Delaware Breast Cancer Coalition, Inc. (DBCC) has expanded its Beginning Your Pink Ribbon Journey, a program for women newly-diagnosed with breast cancer, by partnering with Nanticoke Memorial Hospital Cancer Center in Seaford. The free, monthly program is offered at the Cancer Center located at 801 Middleford Road, Seaford, the third Thursday of each month from 3 to 4 p.m. The program is facilitated by Nanticoke Memorial Hospital Cancer Center professional staff - Terri A. Clifton, MS, NCC, Cancer Care coordinator; Mary Brown, RN, DSN, manager Cancer Care Center; and Wendy Polk, nutritionist – with assistance from Lois Wilkinson, DBCC special projects manager, who helps facilitate the program at Bayhealth. Together, they answer questions, help calm fears, and share information about resources that are available at Nanticoke, through DBCC, and other organizations within the local community. Of particular value to newly-diagnosed women is DBCC’s Peer Mentor Program through which they are paired with a long-term survivor for one-on-one support. To learn more about Beginning Your Pink Ribbon Journey at Nanticoke
Memorial Hospital Cancer Center, call Lois Wilkinson at 672-6435. Registration is required and light refreshments and small gifts are provided.
Wellness Program funding available
Obesity, which is the second most preventable cause of death in the U.S., has reached epidemic proportions. The Delaware Division of Public Health (DPH) announces that a two-year funding opportunity is available to support two Delaware municipalities in implementing a sustained approach to healthy eating and active living. The Municipal Wellness Leadership Program assists with planning, assessing, initiating or expanding environmental systems to support healthy lifestyles. To apply, municipalities led by city/ town mayor or management must be able to mobilize a partnership that includes representatives from schools, businesses and municipal, governmental, faith-based and community organizations. The deadline to send responses to this grant is June 15, at 11:30 a.m. A pre-bid meeting is required. The meeting will be held on May 11, at 10 a.m. at Delaware Health and Social Services, Herman Holloway, Sr. Social Services Campus, Main Administration Building, Sullivan Street, 1st Floor, Room 198, 1901 N. Dupont Highway, New Castle. All bidders must be present on time at this mandatory pre-bid meeting. For more information, contact Michelle Eichinger at 302-744-1011.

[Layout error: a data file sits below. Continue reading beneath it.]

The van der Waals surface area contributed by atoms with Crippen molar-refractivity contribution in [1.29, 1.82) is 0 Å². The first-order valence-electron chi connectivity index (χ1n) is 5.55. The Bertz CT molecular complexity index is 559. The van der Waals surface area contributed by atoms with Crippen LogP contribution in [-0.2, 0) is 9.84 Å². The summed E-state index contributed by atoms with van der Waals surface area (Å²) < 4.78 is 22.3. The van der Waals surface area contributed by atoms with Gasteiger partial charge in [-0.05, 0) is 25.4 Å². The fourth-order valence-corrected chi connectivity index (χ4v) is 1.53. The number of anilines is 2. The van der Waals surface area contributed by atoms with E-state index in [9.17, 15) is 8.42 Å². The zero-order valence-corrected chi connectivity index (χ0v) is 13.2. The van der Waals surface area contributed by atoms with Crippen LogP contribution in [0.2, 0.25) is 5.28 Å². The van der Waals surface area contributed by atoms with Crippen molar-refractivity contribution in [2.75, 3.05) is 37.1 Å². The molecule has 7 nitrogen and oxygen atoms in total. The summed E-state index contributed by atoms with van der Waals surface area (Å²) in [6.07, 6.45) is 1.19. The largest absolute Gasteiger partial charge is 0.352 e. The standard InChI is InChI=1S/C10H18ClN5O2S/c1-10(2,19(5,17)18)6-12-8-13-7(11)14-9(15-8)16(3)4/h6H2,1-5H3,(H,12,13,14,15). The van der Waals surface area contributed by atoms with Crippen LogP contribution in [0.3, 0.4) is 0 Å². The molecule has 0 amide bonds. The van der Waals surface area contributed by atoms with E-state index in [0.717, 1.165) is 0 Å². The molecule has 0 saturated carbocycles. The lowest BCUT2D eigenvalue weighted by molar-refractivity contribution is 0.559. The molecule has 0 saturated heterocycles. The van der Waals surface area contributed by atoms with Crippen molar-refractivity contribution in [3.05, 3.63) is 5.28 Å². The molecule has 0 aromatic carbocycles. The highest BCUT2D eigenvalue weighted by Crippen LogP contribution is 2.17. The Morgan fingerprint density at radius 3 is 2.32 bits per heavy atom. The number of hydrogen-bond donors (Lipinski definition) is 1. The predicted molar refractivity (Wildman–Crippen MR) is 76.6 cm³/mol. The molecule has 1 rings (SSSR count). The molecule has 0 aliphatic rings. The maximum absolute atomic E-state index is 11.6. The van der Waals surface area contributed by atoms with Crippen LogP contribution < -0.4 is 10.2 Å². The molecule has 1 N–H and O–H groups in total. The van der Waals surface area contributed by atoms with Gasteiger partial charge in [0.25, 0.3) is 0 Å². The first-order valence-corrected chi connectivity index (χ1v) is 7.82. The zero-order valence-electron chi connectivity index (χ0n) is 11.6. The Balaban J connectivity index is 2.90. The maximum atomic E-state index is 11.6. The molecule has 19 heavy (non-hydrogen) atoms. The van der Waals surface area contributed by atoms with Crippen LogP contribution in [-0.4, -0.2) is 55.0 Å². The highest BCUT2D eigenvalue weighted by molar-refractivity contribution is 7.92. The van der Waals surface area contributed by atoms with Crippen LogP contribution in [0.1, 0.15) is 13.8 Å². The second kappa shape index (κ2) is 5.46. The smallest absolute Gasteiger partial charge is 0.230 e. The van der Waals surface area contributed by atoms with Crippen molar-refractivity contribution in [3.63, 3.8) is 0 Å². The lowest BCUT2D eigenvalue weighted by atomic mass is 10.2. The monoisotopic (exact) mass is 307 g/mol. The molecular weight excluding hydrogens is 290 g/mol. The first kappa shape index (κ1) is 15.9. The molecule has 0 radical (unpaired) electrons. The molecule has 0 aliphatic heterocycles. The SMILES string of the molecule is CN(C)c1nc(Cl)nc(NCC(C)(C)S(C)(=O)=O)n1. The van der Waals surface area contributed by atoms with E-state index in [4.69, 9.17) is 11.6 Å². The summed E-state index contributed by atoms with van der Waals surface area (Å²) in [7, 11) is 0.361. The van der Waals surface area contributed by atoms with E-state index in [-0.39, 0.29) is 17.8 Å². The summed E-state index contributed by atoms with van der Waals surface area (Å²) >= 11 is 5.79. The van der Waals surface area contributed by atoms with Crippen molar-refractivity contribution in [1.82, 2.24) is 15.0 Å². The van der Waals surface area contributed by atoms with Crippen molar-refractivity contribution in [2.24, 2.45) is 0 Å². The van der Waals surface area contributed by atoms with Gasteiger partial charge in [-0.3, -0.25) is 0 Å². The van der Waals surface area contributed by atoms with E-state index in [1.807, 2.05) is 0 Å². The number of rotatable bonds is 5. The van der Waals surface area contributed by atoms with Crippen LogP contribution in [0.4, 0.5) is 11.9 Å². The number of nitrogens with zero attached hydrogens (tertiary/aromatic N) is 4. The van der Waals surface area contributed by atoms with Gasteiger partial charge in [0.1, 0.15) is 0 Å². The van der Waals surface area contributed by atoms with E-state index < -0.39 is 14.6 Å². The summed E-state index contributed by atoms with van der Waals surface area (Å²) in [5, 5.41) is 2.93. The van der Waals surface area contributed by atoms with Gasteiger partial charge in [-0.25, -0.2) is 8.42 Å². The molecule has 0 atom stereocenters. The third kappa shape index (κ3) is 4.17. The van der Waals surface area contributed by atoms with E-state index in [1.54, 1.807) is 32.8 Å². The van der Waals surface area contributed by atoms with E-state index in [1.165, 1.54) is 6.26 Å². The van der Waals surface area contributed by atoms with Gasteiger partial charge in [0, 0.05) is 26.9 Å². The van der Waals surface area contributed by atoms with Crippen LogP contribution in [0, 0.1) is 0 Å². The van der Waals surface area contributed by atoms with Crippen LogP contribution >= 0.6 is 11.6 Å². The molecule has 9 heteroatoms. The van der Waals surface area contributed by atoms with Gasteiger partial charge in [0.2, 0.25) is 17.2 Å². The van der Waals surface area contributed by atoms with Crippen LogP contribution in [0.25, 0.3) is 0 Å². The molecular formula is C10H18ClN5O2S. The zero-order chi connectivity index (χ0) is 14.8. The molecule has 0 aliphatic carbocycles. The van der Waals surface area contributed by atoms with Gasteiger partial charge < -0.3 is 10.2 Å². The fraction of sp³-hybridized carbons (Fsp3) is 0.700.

MORNING STAR • MAY 6 - 12, 2010
SENIOR VOLUNTEERS HONORED - Governor and Mrs. Markell recently joined DHSS Secretary Rita Landgraf in honoring members of the New Castle County Retired and Senior Volunteer Program (RSVP). The recognition took place at a luncheon at the Chase Center on the Riverfront in Wilmington. Molly Cohen, of Claymont (third from left), was the winner of this year’s Outstanding Senior Service Award presented by Wilmington Trust. Molly has been an RSVP member for almost 35 years and has provided over 18,000 hours of service to the community. At 95, she still serves at Riverside Health Care and Jewish Family Services. Volunteers also received honors for 5,000, 10,000 and 15,000 hours of service. ANNUAL HEALTH FAIR - Peggy Geisler, executive director of the Sussex County Child Health Promotion Coalition, discusses the healthy aspects of vegetables with 11-year-old Omar Haro-Perez, of Georgetown, during the 8th annual health fair at Iglesia de Dios Maranatha near Concord on Saturday, April 24.
Arguing wastes time and energy By Dr. Anthony Policastro People spend a lot of time arguing about things. If we stop and think about it, much of that time is not worth the effort. The gist of most arguments is the expectation that one person is right and the other is wrong. Even in the best of circumstances one person is not going to be right 100% of the time. That means that sometimes when you argue about something, you are wrong. One question then to ask when you are having an argument is whether it really matters if one person is right and the other is wrong. In most circumstances the world will not end if one person is correct and the other is not. So, why bother arguing about something that has no real long term impact? Another issue is the type of arguments that people tend to have. Most of them are about trivial things. The thing that begins the argument is frequently not worth arguing about. A classic is the issue of leaving the toilet seat up or down. In the overall scheme of things, is it really a serious issue? Is it really worth arguing over? One of the things I frequently tell newly married couples is to spend some time looking at their first few arguments. When they take their wedding vows, they are only thinking about each other. If I were to ask them on their wedding day if they would have an argument over a toilet seat, they would think I was crazy. The third thing that frequently occurs in arguments is transitioning from the original issue to an unrelated issue. The classic example of this is the adolescent who wants to go somewhere and the parents say “no.” It goes from being an issue about a particular item to a generalization such as “you never let me have any fun.” There are some important lessons to be learned when there is any kind of argu-